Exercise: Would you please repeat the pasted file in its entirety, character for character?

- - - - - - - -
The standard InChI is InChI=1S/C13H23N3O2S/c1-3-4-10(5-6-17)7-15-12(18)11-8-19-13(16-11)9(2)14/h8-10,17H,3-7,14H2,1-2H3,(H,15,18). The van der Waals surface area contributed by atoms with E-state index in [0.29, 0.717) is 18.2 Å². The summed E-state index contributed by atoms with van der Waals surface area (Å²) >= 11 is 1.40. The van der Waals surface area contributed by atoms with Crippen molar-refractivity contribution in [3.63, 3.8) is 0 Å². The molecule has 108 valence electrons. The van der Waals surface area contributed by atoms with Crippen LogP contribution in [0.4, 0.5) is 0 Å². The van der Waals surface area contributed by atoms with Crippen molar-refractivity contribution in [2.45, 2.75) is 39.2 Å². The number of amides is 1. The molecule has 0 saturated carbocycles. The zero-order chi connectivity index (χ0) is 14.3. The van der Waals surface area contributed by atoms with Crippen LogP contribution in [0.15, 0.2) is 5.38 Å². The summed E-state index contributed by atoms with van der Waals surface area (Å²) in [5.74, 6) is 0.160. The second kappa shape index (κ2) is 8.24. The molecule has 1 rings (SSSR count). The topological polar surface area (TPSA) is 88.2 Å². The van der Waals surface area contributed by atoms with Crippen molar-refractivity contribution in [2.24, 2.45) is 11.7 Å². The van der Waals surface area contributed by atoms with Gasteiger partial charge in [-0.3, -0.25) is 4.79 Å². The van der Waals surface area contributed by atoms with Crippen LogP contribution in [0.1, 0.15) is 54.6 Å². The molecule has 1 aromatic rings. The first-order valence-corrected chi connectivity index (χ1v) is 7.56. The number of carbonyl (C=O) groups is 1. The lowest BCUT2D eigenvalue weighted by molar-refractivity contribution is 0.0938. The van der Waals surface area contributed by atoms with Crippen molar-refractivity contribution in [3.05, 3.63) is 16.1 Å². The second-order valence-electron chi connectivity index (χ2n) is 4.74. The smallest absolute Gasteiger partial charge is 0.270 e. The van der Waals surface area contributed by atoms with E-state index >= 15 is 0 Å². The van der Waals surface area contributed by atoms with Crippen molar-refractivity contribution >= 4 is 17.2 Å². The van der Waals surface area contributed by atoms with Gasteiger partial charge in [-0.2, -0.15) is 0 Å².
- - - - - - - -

The standard InChI is InChI=1S/C13H23N3O2S/c1-3-4-10(5-6-17)7-15-12(18)11-8-19-13(16-11)9(2)14/h8-10,17H,3-7,14H2,1-2H3,(H,15,18). The van der Waals surface area contributed by atoms with E-state index in [0.29, 0.717) is 18.2 Å². The summed E-state index contributed by atoms with van der Waals surface area (Å²) >= 11 is 1.40. The van der Waals surface area contributed by atoms with Crippen molar-refractivity contribution in [3.63, 3.8) is 0 Å². The molecule has 108 valence electrons. The van der Waals surface area contributed by atoms with Crippen LogP contribution in [0.4, 0.5) is 0 Å². The van der Waals surface area contributed by atoms with Crippen molar-refractivity contribution in [2.45, 2.75) is 39.2 Å². The number of amides is 1. The molecule has 0 saturated carbocycles. The zero-order chi connectivity index (χ0) is 14.3. The van der Waals surface area contributed by atoms with Crippen LogP contribution in [0.15, 0.2) is 5.38 Å². The summed E-state index contributed by atoms with van der Waals surface area (Å²) in [5.74, 6) is 0.160. The second kappa shape index (κ2) is 8.24. The molecule has 1 rings (SSSR count). The topological polar surface area (TPSA) is 88.2 Å². The van der Waals surface area contributed by atoms with Crippen molar-refractivity contribution in [2.24, 2.45) is 11.7 Å². The van der Waals surface area contributed by atoms with Gasteiger partial charge in [-0.3, -0.25) is 4.79 Å². The van der Waals surface area contributed by atoms with Crippen LogP contribution in [0.1, 0.15) is 54.6 Å². The molecule has 1 aromatic rings. The first-order valence-corrected chi connectivity index (χ1v) is 7.56. The number of carbonyl (C=O) groups is 1. The lowest BCUT2D eigenvalue weighted by molar-refractivity contribution is 0.0938. The van der Waals surface area contributed by atoms with Crippen molar-refractivity contribution in [3.05, 3.63) is 16.1 Å². The second-order valence-electron chi connectivity index (χ2n) is 4.74. The smallest absolute Gasteiger partial charge is 0.270 e. The van der Waals surface area contributed by atoms with E-state index >= 15 is 0 Å². The van der Waals surface area contributed by atoms with Crippen molar-refractivity contribution >= 4 is 17.2 Å². The van der Waals surface area contributed by atoms with Gasteiger partial charge in [-0.2, -0.15) is 0 Å².